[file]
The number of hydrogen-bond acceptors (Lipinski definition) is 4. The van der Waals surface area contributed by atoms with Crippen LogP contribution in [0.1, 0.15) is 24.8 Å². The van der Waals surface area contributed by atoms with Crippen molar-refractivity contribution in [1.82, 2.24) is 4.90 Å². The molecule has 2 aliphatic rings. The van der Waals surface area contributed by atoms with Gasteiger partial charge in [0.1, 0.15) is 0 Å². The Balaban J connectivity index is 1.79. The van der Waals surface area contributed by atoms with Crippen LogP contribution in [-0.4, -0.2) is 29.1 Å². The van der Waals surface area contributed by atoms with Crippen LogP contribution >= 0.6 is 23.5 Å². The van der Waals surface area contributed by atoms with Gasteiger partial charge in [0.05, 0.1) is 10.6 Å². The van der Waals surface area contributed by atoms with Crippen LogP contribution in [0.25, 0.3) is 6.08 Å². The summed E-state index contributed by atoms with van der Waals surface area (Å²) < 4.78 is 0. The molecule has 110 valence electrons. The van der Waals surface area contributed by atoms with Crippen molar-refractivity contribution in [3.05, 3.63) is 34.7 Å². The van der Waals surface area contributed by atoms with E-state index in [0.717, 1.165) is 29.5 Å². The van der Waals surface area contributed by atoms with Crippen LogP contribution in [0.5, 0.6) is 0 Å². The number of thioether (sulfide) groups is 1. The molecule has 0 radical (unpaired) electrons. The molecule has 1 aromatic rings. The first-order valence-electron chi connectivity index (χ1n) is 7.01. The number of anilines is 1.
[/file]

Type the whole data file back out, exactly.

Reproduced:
The number of hydrogen-bond acceptors (Lipinski definition) is 4. The van der Waals surface area contributed by atoms with Crippen LogP contribution in [0.1, 0.15) is 24.8 Å². The van der Waals surface area contributed by atoms with Crippen molar-refractivity contribution in [1.82, 2.24) is 4.90 Å². The molecule has 2 aliphatic rings. The van der Waals surface area contributed by atoms with Gasteiger partial charge in [0.1, 0.15) is 0 Å². The Balaban J connectivity index is 1.79. The van der Waals surface area contributed by atoms with Crippen LogP contribution in [-0.4, -0.2) is 29.1 Å². The van der Waals surface area contributed by atoms with Crippen LogP contribution >= 0.6 is 23.5 Å². The van der Waals surface area contributed by atoms with Gasteiger partial charge in [0.05, 0.1) is 10.6 Å². The van der Waals surface area contributed by atoms with Crippen LogP contribution in [0.25, 0.3) is 6.08 Å². The summed E-state index contributed by atoms with van der Waals surface area (Å²) < 4.78 is 0. The molecule has 110 valence electrons. The van der Waals surface area contributed by atoms with Crippen molar-refractivity contribution in [3.05, 3.63) is 34.7 Å². The van der Waals surface area contributed by atoms with E-state index in [0.717, 1.165) is 29.5 Å². The van der Waals surface area contributed by atoms with Crippen LogP contribution in [0.5, 0.6) is 0 Å². The number of thioether (sulfide) groups is 1. The molecule has 0 radical (unpaired) electrons. The molecule has 1 aromatic rings. The first-order valence-electron chi connectivity index (χ1n) is 7.01. The number of anilines is 1.